Nestle is understood to be in discussion to buy Novartis' nutritional supplements business, which makes oral and tube products for use in hospitals and nursing homes. The business could be worth more than US$1bn (€0.78bn at current exchange rates).
The inclusion of Gerber would give Nestle additional bulk in its nutrition division, under which the supplements business would be organized - as well as complimenting its existing position in early stage nutrition.
Andrew Wood, an analyst from Bernstein Research, has pointed out that baby food and clinical nutrition make up two of the four businesses that make up Nestle's nutrition division. Although he said rumours of a Gerber buy have been circulating for years, he believes it would make sense - not least since it regards health, wellness and nutrition as a major priority at the present time.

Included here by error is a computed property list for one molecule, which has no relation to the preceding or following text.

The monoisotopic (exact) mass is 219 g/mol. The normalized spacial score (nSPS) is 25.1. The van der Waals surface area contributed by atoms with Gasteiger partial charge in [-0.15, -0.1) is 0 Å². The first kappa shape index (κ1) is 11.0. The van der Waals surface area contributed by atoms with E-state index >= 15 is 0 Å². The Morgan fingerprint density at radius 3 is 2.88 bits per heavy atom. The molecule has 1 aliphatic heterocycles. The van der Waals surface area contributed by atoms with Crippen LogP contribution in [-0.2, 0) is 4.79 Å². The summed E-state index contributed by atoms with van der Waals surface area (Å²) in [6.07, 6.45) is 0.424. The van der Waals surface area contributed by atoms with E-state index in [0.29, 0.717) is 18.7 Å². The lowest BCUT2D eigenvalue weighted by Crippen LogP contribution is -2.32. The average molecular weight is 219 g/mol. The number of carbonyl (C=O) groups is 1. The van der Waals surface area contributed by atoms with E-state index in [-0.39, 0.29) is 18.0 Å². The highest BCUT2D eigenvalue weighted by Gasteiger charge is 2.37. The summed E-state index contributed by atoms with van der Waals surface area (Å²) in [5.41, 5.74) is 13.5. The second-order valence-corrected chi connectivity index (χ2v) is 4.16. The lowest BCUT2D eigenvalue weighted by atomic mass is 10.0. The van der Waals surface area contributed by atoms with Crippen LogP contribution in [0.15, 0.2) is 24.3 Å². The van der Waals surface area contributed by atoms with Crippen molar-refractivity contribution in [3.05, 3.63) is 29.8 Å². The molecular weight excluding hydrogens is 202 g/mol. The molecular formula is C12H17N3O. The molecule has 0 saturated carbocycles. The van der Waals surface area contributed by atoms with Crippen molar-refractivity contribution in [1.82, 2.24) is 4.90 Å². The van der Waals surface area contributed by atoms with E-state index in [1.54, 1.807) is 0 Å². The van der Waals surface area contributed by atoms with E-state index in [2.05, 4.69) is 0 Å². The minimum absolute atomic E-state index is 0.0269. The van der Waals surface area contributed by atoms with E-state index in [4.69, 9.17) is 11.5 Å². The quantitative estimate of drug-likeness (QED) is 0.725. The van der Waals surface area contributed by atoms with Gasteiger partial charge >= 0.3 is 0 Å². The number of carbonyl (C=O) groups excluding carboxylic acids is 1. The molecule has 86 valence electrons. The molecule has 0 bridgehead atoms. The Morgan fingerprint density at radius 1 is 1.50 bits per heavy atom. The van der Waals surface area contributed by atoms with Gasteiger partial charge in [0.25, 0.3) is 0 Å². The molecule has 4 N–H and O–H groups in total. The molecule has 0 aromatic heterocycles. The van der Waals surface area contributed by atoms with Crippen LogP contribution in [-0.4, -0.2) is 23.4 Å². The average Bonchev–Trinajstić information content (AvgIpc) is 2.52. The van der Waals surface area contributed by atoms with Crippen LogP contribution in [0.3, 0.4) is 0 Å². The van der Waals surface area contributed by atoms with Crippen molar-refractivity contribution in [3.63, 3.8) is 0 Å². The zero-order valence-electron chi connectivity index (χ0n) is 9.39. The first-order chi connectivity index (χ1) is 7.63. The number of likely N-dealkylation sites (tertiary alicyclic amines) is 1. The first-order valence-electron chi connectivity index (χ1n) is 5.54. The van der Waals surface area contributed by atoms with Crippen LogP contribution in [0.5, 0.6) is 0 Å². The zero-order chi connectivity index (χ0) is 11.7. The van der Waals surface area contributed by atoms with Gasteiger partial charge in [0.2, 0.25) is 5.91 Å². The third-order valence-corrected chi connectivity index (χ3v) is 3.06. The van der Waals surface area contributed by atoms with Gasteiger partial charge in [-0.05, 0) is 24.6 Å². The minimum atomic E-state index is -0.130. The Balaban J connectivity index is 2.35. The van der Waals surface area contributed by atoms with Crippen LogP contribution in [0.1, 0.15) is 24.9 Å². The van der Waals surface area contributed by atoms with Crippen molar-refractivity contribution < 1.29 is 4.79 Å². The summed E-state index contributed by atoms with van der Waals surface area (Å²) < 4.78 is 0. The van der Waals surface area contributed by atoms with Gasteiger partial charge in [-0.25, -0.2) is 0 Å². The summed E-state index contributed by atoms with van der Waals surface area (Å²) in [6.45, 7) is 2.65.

Neither Nestle nor Novartis have released any statement on a potential deal including Gerber, but the reports stem from a Wall Street Journal interview with Novartis chief executive Daniel Vasella, in which he reportedly said in an interview that the company "probably would act opportunistically" if an offer for Gerber emerged.
Vasella added that no auction for Gerber is presently underway.
News on Nestle's health and wellness strategy is emerging on a weekly basis. Last week its research laboratory entered into an agreement with EPFL's Brain Mind Institute, which is expected to yield novel natural ingredients.
Moreover, consumer trends away from unhealthy confectionery were this week cited as a cause for a drop in demand for icon brands such as Lion Bar, resulting the closure of four of Nestle's facilities in France. For the first nine months of the current fiscal year Nestle's nutrition unit reported sales of CHF4.3m (€2.7m), up from CHF 3.8m (€2.4m) for the prior year period.